Using Simulation to Design Robots and Autonomous Vehicles

Dan Negrut, University of Wisconsin
AI Distinguished Lecture Series

This talk is about using computer simulation to design robots and autonomous vehicles, and it is inspired but the following vision. One can take a robot and torment it with bad control policies and uninspired perception algorithms. Alternatively, to design the brain of the robot, one can take a model of the robot and test through simulation various perception, planning, and control algorithms. The good algorithms are subsequently deployed on the actual robots.

On paper, the simulation idea is great – it cuts costs, it is fast, safe, and thorough. In practice, lessons learned in simulation often fail to transfer to the actual robot, a manifestation of the so-called sim-to-real gap.

This talk is about two things: (i) an open source software infrastructure called Chrono, which we help develop and use to simulate the robot, the sensors on the robot, and the virtual world in which the robot/autonomous vehicle operates; and (ii) how to measure and close the sim-to-real gap. For (i), things look up; for (ii), it is a struggle to identify, understand, and address factors that many times make autonomy stacks that look great in simulation fail in the real world. This work is sponsored by NSF, NASA, DOD, and DOT.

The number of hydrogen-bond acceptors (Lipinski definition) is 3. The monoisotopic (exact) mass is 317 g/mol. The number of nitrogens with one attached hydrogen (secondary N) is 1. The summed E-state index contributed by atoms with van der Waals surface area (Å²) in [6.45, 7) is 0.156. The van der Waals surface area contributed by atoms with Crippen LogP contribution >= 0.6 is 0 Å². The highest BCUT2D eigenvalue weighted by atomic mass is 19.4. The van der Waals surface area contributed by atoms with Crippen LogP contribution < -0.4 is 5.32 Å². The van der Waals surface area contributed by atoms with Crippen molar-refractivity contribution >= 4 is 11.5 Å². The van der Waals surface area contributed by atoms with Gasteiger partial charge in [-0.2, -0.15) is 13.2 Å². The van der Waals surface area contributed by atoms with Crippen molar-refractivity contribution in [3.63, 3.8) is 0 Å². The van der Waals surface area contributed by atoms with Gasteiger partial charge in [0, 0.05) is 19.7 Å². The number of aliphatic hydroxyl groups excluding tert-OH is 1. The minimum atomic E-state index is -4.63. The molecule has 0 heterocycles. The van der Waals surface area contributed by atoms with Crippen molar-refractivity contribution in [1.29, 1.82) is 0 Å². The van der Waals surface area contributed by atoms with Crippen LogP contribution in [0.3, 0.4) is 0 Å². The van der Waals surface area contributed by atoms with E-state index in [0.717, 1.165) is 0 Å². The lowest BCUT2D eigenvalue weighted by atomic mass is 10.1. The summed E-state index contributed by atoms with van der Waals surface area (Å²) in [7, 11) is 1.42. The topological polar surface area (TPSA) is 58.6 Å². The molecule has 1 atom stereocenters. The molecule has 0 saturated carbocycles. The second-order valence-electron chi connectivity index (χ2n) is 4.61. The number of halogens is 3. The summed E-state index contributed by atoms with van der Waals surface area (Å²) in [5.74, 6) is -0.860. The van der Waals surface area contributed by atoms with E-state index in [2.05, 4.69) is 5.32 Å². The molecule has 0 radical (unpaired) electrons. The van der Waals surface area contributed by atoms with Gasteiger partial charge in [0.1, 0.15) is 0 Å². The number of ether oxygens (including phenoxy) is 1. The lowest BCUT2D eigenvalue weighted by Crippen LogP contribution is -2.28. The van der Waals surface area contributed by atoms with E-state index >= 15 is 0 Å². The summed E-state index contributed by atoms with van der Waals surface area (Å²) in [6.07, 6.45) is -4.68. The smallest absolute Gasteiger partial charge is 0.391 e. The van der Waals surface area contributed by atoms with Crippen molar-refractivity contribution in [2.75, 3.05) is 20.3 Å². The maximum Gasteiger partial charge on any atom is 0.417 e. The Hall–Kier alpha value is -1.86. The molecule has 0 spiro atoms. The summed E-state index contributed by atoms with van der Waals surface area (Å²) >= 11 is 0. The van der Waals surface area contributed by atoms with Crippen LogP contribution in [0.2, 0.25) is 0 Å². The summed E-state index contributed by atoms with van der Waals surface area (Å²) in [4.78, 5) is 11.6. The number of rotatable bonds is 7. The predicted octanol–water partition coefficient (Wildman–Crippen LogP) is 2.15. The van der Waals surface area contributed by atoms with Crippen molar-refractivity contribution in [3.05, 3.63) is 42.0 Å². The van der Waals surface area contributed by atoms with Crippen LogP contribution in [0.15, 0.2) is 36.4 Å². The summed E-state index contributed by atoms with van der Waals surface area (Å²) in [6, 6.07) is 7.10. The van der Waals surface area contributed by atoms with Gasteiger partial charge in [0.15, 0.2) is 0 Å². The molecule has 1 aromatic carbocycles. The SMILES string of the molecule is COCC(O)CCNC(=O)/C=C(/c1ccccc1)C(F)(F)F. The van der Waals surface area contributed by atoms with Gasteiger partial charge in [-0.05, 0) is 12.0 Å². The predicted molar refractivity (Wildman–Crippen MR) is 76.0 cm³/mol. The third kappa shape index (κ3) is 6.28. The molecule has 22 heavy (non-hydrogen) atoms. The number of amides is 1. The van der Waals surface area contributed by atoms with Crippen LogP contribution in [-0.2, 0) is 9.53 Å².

Speaker Biography:

Dan Negrut received his Mechanical Engineering Ph.D. in 1998 from the University of Iowa under the supervision of Professor Edward J. Haug. He spent six years working for Mechanical Dynamics, Inc., a software company in Ann Arbor, Michigan. In 2004 he served as an Adjunct Assistant Professor in the Department of Mathematics at the University of Michigan, Ann Arbor. He spent 2005 as a Visiting Scientist at Argonne National Laboratory in the Mathematics and Computer Science Division. At the end of 2005 Dan joined the Mechanical Engineering faculty at the University of Wisconsin-Madison. His interests are in Computational Science and he leads the Simulation-Based Engineering Lab ( Lab sponsors include NASA, US Army Research Office, Department of Transportation, and National Science Foundation. The lab’s projects focus on high performance computing, computational dynamics, terramechanics, simulation-in-robotics, and fluid-solid interaction problems. Dan received a National Science Foundation Career Award in 2009. Since 2010 he is an NVIDIA CUDA Fellow. He is one of the technical leads of Project Chrono, an open source physics-based simulation engine (